Today (April 28, 2013) is Workers’ Memorial Day. The National Council for Occupational Safety and Health (National COSH) has made a series of recommendations to reduce the number of workplace fatalities, which still number more than 4,000 per year in the U.S.
The recommendations are part of National COSH’s report, Preventable Deaths: The Tragedy of Workplace Fatalities.
The reforms called for are a mix of steps that could be taken by federal OSHA, the U.S. Congress and states.
National COSH recommends federal OSHA should:
- enact its proposed Injury and Illness Prevention Program (I2P2), which would require companies to identify and reduce hazards
- ensure staffing agencies and companies that employ temporary workers are held accountable for providing safe and healthy working conditions
- ensure workers are adequately trained in a language that they understand
- monitor state OSHA programs to ensure they are effectively enforcing workplace safety and health regulations, and
- collect and share information on workplace fatalities so the public can turn these deaths into lessons for prevention.
It recommends Congress should pass:
- immigration reform legislation which would bring undocumented workers out of the shadows and give them protection from retaliation for reporting hazards and injuries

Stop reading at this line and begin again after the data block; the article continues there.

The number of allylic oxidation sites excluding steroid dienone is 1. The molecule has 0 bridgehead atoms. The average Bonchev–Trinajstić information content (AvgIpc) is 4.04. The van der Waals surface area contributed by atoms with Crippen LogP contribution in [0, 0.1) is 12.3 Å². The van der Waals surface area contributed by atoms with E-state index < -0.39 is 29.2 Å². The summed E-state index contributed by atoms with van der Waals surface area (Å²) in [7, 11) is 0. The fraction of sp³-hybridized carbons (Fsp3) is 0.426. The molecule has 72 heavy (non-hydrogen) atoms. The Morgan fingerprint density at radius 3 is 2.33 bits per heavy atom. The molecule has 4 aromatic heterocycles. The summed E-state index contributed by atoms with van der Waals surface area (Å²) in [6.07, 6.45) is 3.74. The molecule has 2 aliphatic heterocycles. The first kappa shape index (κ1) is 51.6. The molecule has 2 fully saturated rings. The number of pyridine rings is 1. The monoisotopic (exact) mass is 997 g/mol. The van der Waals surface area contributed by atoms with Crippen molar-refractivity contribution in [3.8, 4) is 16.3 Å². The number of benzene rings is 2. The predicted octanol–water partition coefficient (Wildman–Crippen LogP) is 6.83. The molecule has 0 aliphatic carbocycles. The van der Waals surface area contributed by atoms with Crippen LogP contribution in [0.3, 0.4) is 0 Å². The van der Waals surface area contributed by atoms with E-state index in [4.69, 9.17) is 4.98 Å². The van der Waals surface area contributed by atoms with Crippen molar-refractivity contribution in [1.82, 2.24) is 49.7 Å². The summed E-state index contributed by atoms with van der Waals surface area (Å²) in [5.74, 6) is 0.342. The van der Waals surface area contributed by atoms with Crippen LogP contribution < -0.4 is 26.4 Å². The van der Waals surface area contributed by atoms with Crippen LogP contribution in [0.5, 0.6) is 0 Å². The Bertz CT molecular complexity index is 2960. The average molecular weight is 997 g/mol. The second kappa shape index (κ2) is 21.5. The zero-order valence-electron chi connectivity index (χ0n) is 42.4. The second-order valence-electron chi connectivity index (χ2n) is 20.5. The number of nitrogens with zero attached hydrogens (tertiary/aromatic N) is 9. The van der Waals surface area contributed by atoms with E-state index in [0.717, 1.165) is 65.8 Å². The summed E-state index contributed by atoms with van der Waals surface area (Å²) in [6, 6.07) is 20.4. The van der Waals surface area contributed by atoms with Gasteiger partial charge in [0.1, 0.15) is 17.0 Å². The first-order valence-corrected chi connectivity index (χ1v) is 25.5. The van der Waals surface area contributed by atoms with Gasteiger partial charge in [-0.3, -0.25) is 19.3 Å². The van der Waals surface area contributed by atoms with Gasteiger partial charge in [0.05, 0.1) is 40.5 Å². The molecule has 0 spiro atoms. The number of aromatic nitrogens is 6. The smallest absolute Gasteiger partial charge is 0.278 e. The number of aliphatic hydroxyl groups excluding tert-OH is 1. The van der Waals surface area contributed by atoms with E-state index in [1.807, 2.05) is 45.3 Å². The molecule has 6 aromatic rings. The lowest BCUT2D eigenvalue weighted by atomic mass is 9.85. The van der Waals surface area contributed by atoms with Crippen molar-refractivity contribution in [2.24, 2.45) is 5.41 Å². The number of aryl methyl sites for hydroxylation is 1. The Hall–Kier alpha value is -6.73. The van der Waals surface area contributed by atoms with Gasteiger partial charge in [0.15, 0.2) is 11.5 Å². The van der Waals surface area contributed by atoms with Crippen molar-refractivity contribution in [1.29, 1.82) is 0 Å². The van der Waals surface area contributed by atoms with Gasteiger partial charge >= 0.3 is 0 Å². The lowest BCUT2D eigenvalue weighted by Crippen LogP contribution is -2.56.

- the Protecting America’s Workers Act which would make felony charges possible when repeat and willful violations result in a worker’s death or serious injury and would increase other OSHA penalties, and
- the Robert Byrd Mine Safety Protection Act which would give MSHA officials the ability to shut down habitually dangerous mines and hold mine operators accountable for putting workers in unnecessary danger.
Finally, National COSH says states should:
- coordinate enforcement with various labor department offices, such as wage and hour divisions and workers’ compensation programs (California, Massachusetts and New Jersey have these programs)
- pass legislation to protect temporary workers on the job (Massachusetts has a law that requires temporary staffing agencies to give each worker a written job order)
- pass responsible contractor laws to ensure taxpayer funds aren’t used to provide public works contracts to employers who cut corners on safety, and
- pass legislation for minimum penalty amounts for citations related to workplace fatalities (Minnesota legislation would require a $25,000 minimum find and $50,000 for cases involving repeat or willful violations).
What do you think about these proposals? Let us know in the comments below.